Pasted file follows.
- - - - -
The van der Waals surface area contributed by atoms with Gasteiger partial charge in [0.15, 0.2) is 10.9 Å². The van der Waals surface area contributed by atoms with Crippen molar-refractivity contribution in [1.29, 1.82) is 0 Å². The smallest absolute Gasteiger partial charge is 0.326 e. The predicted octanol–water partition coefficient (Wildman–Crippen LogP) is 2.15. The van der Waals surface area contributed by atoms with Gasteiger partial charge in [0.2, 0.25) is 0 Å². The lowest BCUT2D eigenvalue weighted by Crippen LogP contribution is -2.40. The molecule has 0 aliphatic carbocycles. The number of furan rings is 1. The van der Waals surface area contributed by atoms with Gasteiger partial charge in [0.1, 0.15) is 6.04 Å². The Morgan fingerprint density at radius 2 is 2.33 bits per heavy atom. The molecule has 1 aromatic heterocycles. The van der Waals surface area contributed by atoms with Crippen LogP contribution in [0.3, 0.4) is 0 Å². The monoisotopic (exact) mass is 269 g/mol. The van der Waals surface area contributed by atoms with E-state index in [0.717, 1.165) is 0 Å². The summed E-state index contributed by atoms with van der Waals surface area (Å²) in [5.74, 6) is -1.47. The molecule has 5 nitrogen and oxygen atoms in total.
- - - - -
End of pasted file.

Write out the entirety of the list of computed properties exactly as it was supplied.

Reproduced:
The van der Waals surface area contributed by atoms with Gasteiger partial charge in [0.15, 0.2) is 10.9 Å². The van der Waals surface area contributed by atoms with Crippen molar-refractivity contribution in [1.29, 1.82) is 0 Å². The smallest absolute Gasteiger partial charge is 0.326 e. The predicted octanol–water partition coefficient (Wildman–Crippen LogP) is 2.15. The van der Waals surface area contributed by atoms with Gasteiger partial charge in [0.2, 0.25) is 0 Å². The lowest BCUT2D eigenvalue weighted by Crippen LogP contribution is -2.40. The molecule has 0 aliphatic carbocycles. The number of furan rings is 1. The van der Waals surface area contributed by atoms with Gasteiger partial charge in [0.1, 0.15) is 6.04 Å². The Morgan fingerprint density at radius 2 is 2.33 bits per heavy atom. The molecule has 1 aromatic heterocycles. The van der Waals surface area contributed by atoms with Crippen LogP contribution in [0.3, 0.4) is 0 Å². The monoisotopic (exact) mass is 269 g/mol. The van der Waals surface area contributed by atoms with E-state index in [0.717, 1.165) is 0 Å². The summed E-state index contributed by atoms with van der Waals surface area (Å²) in [5.74, 6) is -1.47. The molecule has 5 nitrogen and oxygen atoms in total.